“The goal is not to plow up everything and convert it to parking lots and retail or industry or whatever,” he said. “We want to treasure and protect the very things that are important to this community. At the same time we want to have a healthy community.”

It would be foolish for anyone to think industry would not continue to grow, given the needs of Georgia to maintain its economic foothold in the global community. But Jackson knows this can be difficult for those who want to maintain their rural lifestyle.

“We humans want to say, ‘I want to come to Carroll County because it’s the coolest place – but shut the gate behind me, because I don’t want other people to come here to mess it up.”

Yet the grim truth is, Jackson said, “you’re either growing, or you’re dying.”

The Georgia Chamber of Commerce reckons that to stay competitive in the nation, the state must grow its economy by 40 percent by 2030. That includes adding 1.9 million more people to hold down 1 million new jobs, and the state must also be prepared to produce 16 percent more energy than it currently does.

Carroll County now supports 6,709 jobs in manufacturing, which is now the county’s leading industry. With 120 manufacturing establishments in place, planners expect that number to jump 8.1 percent by 2021.

Andy Camp, vice president of economic development for the Carroll chamber, says that despite this increasing reliance on industry and manufacturing in the county, planners have to accommodate agriculture, which supports – in one way or another – one out of every five jobs.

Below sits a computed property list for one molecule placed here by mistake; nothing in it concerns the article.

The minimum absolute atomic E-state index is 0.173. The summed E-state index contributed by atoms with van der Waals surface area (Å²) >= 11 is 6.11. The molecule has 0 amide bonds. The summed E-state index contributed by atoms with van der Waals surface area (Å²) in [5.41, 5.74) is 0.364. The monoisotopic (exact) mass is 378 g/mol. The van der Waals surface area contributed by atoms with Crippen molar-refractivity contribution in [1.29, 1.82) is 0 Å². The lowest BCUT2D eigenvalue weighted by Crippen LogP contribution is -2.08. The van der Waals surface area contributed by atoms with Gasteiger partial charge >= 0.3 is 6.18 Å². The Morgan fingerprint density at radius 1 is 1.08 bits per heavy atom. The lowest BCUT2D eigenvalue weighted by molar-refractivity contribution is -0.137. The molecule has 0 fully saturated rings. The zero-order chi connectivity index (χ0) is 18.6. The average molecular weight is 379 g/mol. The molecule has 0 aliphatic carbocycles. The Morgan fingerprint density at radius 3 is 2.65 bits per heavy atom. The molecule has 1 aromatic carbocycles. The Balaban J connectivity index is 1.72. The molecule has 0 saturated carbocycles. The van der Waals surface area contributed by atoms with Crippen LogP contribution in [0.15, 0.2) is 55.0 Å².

“You don’t put at risk an agrarian community,” Camp said. “We all need to eat.”

Agribusiness in west Georgia

When John Shadinger and his neighbors were farming in the 1870s, cotton was the number-one agricultural product in west Georgia. By the 21st century however, cotton has disappeared with the textile industry, as has corn, soybeans and other crops. But the region remains an agricultural powerhouse, thanks to livestock.

According to the 2012 Census of Agriculture, 9.6 million broilers and other chickens were raised under Carroll County’s chicken houses, and another 2.7 million chickens were raised in Haralson County.

The market value of crop and livestock sales in Carroll County was $192 million in 2012 and $42 million in Haralson. And although Douglas County is far behind its sisters in agriculture, it sold over $1 million of farm products that year.

A more accurate term for this economic sector is “agribusiness,” which encompasses a much wider diversity of farm-related activities. Not only are we raising cows and chickens, we’re also increasingly making home-grown products like artisanal cheeses and organic-based products. And the region is becoming known as a wine-producer, thanks to the re-discovery of grape varieties that have since produced award-winning wines.

Even as Georgia works to focus its educational system on producing skilled future-employees for high-tech and manufacturing industries, the state continues to foster agribusiness, because it is valuable. All the various aspects contributing to agribusiness – timber, retail and equipment sales and manufacture – add $71 billion to the state’s economy.

According to the annual Farm Gate Value Report, there are only about 45,000 farms in the state. Yet they are growing in acreage and, through technology, are producing higher yields. As a result, Georgia is keeping pace with its agricultural needs, even as fewer people are taking up the farming life.

Planning the future

Within the past decade, Carroll County has seen a tremendous growth in population; a 23 percent increase since the 2000 Census, and that population is expected to double by 2030.

But Douglas County has experienced explosive growth. The Census reports a 7.5 percent population increase since 2010, with the unincorporated area more than doubling since 1980. And the county expects the area outside Douglasville to increase by 148 percent by 2025.

All county and city officials in west Georgia agree that the primary reason people move here is the quality of life. We are, it seems, the perfect distance from Atlanta; close enough to drive in for concerts and nights on the town, but far enough away to escape the traffic and other headaches associated with big-city living.